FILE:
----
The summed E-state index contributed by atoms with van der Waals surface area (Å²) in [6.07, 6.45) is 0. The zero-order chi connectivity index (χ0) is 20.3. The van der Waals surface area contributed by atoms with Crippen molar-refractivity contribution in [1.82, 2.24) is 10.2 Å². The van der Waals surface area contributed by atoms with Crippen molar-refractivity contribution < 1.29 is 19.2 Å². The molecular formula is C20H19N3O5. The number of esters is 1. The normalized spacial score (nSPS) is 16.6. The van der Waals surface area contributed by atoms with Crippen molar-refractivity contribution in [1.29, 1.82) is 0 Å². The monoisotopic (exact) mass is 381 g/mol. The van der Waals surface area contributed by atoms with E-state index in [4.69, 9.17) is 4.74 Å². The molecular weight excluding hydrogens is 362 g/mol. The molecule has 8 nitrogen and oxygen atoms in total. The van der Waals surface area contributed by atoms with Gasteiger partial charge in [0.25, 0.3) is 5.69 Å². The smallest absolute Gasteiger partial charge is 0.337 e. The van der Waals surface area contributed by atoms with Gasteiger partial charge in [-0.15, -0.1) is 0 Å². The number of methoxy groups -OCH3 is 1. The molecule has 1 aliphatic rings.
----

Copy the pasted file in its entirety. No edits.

The summed E-state index contributed by atoms with van der Waals surface area (Å²) in [6.07, 6.45) is 0. The zero-order chi connectivity index (χ0) is 20.3. The van der Waals surface area contributed by atoms with Crippen molar-refractivity contribution in [1.82, 2.24) is 10.2 Å². The van der Waals surface area contributed by atoms with Crippen molar-refractivity contribution < 1.29 is 19.2 Å². The molecular formula is C20H19N3O5. The number of esters is 1. The normalized spacial score (nSPS) is 16.6. The van der Waals surface area contributed by atoms with Crippen molar-refractivity contribution in [1.29, 1.82) is 0 Å². The monoisotopic (exact) mass is 381 g/mol. The van der Waals surface area contributed by atoms with E-state index in [4.69, 9.17) is 4.74 Å². The molecular weight excluding hydrogens is 362 g/mol. The molecule has 8 nitrogen and oxygen atoms in total. The van der Waals surface area contributed by atoms with Gasteiger partial charge in [0.25, 0.3) is 5.69 Å². The smallest absolute Gasteiger partial charge is 0.337 e. The van der Waals surface area contributed by atoms with Gasteiger partial charge in [-0.15, -0.1) is 0 Å². The number of methoxy groups -OCH3 is 1. The molecule has 1 aliphatic rings.